Thought I would take a break from politics, economics, philosophy, and all that lighthearted kind of stuff, and share a little something serious . . . and wonderful. I came across this a bit earlier today on Twitter. I’m surprised I was able to find a standalone video (i.e. one that isn’t embedded in a news site’s pages) I could share. This pup was rescued by members of the Secretaría de Marina (Mexican Navy Corps,) according to a member of Twitter I have no reason to doubt.
I have no idea how long this dog was stranded where it was found, standing on its hind legs in order to not drown. This one looks so much like our girl, Angel, it really broke my heart to see this. I don’t know if it’s the case, but it’s a little frightening to realize how many people will just leave their pets when danger arrives. I can’t imagine leaving our Angel should we be required to flee someday.
There are so many sad, disheartening stories of abandoned animals, and not just in areas where there’s been a fire or a flood or earthquake. There are far too many people who become disenchanted or for some reason no longer wish to exercise the responsibility necessary to take care of an animal.
Inasmuch as it’s clear there are far too many people who don’t care about other people, I suppose it’s asking a bit much to get some folks to care about animals as well. Thankfully, this particular story appears to have had a happy ending. For that I suppose we should be grateful.
The Three Trashketeers in Their Previous Incarnation
A couple of weeks ago I posted about the two basketballs and the hula hoop my youngest daughter and I had spotted in the flood control channel we passed each day on our walk to her elementary school. We named them Wendy (the first basketball we noted), Haley (the hula hoop accompanying her), and Oliver Boliver Butt (the basketball that joined this duo a few days later.)
It is with a note (not really a profound one, but a somewhat dismayed note) of sadness I am compelled to inform all that the Santa Ana winds, which were pretty fierce about a week ago, have blown, Wendy, Oliver, and even Haley closer to their final destination.
Molly the duck, and her companion, Junior had – of course – already moved on, being animate objects and all. We looked for them each day but there must not have been enough excitement available for them to stick around.
Unless someone comes along to clean the channel (or the river, which is where they will soon be), they will eventually make it out to sea and join – perhaps – with all the other flotsam and jetsam littering our Pacific Ocean.
I don’t know about you, but I’m going to miss them . . . already do.
Wendy the BBall seems to have been joined by a relative. Say “Hi” to Oliver
I quite recently introduced you to a new friend my daughter and I encountered on our way to school. We see her every morning and have chosen to name her Wendy, partly in honor of Chuck Noland’s (Tom Hanks) friend, Wilson the volleyball. Shortly afterward, I discovered Wendy had a couple of friends (Molly and Junior) and I shared a picture of them and added a little commentary about our walks together. Forgive me if I seem repetitive. I’m old and haven’t been out walking in decades (except for golf courses, but even that’s been a while) and it’s getting me all flustered, I guess.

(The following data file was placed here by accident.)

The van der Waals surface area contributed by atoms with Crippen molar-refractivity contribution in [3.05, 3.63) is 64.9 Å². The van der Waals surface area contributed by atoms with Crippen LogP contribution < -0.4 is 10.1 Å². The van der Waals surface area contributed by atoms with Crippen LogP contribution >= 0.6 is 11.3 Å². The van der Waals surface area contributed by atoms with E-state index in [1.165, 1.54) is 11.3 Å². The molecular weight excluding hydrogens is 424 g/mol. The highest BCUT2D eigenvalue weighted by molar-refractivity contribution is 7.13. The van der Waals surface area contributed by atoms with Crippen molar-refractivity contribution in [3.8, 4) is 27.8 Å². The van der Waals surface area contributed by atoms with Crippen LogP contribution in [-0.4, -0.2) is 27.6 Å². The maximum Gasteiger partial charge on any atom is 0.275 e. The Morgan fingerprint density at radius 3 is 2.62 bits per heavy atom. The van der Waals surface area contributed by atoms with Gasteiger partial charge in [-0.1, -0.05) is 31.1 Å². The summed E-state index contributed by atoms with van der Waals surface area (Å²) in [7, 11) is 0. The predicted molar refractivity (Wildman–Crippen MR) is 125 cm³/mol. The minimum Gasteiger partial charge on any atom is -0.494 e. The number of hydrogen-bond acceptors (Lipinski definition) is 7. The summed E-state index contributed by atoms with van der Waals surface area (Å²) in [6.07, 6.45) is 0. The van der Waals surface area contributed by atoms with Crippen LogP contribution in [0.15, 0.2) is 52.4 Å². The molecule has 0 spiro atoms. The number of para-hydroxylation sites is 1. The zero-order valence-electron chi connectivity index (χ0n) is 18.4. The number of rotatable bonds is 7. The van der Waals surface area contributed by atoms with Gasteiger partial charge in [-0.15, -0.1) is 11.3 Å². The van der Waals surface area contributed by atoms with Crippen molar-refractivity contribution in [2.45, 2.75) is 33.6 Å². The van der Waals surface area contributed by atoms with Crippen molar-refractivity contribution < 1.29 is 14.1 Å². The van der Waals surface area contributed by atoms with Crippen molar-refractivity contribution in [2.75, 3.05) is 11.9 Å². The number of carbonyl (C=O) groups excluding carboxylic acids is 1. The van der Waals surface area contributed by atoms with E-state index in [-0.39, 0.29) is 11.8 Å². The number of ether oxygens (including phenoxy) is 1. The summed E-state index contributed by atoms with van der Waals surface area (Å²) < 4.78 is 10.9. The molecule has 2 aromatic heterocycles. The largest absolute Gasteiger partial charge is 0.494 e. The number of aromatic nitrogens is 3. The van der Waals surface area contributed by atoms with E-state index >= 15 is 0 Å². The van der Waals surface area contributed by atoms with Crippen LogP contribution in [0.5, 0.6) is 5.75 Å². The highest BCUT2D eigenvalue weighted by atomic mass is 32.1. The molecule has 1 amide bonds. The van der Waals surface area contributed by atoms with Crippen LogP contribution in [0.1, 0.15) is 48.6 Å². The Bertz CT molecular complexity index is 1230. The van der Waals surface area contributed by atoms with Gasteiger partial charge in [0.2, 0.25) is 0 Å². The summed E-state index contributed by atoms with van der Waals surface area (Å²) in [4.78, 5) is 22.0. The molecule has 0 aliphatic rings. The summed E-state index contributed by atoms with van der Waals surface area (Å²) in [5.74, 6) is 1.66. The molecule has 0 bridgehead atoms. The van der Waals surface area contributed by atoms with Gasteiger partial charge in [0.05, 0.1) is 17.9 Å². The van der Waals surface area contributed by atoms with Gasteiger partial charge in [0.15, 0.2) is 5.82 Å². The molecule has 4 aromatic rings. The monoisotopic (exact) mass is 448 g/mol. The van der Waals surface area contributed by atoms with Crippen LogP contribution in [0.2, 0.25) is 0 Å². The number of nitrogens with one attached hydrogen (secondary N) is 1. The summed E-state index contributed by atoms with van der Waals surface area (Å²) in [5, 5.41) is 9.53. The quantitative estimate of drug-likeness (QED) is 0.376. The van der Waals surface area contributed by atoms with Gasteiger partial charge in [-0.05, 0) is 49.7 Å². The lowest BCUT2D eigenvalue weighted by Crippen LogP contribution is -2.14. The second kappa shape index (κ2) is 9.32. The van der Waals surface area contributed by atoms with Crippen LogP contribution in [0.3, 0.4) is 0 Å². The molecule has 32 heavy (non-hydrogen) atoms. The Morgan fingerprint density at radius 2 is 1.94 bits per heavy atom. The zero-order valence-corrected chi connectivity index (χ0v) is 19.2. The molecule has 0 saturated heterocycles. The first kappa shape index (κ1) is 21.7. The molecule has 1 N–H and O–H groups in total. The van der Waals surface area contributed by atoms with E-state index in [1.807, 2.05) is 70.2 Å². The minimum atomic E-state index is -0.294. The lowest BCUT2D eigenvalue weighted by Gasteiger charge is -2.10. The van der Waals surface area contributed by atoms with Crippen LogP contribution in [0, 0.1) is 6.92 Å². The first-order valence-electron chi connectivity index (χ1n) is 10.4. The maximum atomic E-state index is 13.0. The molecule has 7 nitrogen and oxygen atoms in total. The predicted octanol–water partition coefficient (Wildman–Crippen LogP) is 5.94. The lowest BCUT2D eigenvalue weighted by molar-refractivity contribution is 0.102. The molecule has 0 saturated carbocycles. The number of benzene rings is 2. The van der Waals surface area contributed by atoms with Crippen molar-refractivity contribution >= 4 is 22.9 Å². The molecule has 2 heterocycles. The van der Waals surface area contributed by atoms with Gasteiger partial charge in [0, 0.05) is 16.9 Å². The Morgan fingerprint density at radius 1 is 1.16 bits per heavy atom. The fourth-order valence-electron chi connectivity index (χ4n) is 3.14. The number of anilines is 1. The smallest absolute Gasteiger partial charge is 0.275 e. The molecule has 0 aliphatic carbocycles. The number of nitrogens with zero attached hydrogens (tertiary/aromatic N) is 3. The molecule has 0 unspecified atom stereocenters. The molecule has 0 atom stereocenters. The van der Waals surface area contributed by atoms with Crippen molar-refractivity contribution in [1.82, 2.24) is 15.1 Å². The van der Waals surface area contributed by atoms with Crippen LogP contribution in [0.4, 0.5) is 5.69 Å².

As we were walking to school today we discovered our semi-stationary friend in the storm channel seems to have a new friend; perhaps a close relative. We have chosen to name him Oliver (for Dr. Seuss fans, his full name is Oliver Boliver Butt). Molly and Junior were visiting when we first passed, but when I took this picture on my return trip home, they were nowhere to be found. Wendy seems to have also encountered the company of Haley, the Hula Hoop, not to mention what seems to be a growing collection of various and sundry plastic accoutrements, all of which will be washed out into the ocean if they’re not cleaned up prior to the next rain storm.
Perhaps I should bring it to the attention of one or more of my local Facebook groups. I know there are frequent forays into what passes for a river through our fair city. I’ve walked it myself as a Rocketdyne volunteer a few years ago, picking up plastic and other things that don’t belong there. I sure wish people weren’t so damn careless with their trash. Makes you wonder if they occasionally take a crap in their kitchen or living room.
Since my retirement from Pratt & Whitney Rocketdyne in 2010, I have spent quite a bit of energy on developing work as a social media marketer for small business, a business manager for an AI software development firm, and as an editor/proofreader for a number of business books and a couple of novels, as well as a two-year return engagement at Rocketdyne from 2015 to 2017.
I have decided to stop actively pursuing business in these fields and am now positioning myself to be a writer. I have done quite a bit of writing over the years, but I’ve never really attempted to make any money at it; at least not specifically. I’m starting out with a couple of memoirs and, currently, I’m studying the craft, creating a detailed outline and timeline, and honing my skills as a storyteller. Pretty sure I’ll be writing some fiction as well.
The views expressed herein are those of the author. Any opinions regarding the value or worth of particular business processes, tools, or procedures, whether at his former place of employment, at a current client's enterprise, or in general, are his responsibility alone.